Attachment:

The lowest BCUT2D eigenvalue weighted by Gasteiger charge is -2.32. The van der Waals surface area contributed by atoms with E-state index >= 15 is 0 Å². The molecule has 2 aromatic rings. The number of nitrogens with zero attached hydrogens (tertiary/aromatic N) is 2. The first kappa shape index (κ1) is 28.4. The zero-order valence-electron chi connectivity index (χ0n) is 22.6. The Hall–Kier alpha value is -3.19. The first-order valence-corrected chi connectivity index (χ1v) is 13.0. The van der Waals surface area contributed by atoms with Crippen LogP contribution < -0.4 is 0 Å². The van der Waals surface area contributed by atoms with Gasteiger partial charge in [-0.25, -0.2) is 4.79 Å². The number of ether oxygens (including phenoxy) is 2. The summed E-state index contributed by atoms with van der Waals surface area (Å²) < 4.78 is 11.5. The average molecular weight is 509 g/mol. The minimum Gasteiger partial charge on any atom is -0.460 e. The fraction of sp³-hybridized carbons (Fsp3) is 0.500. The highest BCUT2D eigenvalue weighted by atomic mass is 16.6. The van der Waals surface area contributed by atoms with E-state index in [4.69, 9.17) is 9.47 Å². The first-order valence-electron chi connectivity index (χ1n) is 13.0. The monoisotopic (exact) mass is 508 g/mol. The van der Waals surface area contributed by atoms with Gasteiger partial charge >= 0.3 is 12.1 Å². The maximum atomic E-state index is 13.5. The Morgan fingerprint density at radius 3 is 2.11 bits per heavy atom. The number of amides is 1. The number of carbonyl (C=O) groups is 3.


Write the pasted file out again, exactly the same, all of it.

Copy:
The lowest BCUT2D eigenvalue weighted by Gasteiger charge is -2.32. The van der Waals surface area contributed by atoms with E-state index >= 15 is 0 Å². The molecule has 2 aromatic rings. The number of nitrogens with zero attached hydrogens (tertiary/aromatic N) is 2. The first kappa shape index (κ1) is 28.4. The zero-order valence-electron chi connectivity index (χ0n) is 22.6. The Hall–Kier alpha value is -3.19. The first-order valence-corrected chi connectivity index (χ1v) is 13.0. The van der Waals surface area contributed by atoms with Crippen LogP contribution < -0.4 is 0 Å². The van der Waals surface area contributed by atoms with Gasteiger partial charge in [-0.25, -0.2) is 4.79 Å². The number of ether oxygens (including phenoxy) is 2. The summed E-state index contributed by atoms with van der Waals surface area (Å²) < 4.78 is 11.5. The average molecular weight is 509 g/mol. The minimum Gasteiger partial charge on any atom is -0.460 e. The fraction of sp³-hybridized carbons (Fsp3) is 0.500. The highest BCUT2D eigenvalue weighted by atomic mass is 16.6. The van der Waals surface area contributed by atoms with E-state index in [4.69, 9.17) is 9.47 Å². The first-order valence-electron chi connectivity index (χ1n) is 13.0. The monoisotopic (exact) mass is 508 g/mol. The van der Waals surface area contributed by atoms with Gasteiger partial charge >= 0.3 is 12.1 Å². The maximum atomic E-state index is 13.5. The Morgan fingerprint density at radius 3 is 2.11 bits per heavy atom. The number of amides is 1. The number of carbonyl (C=O) groups is 3.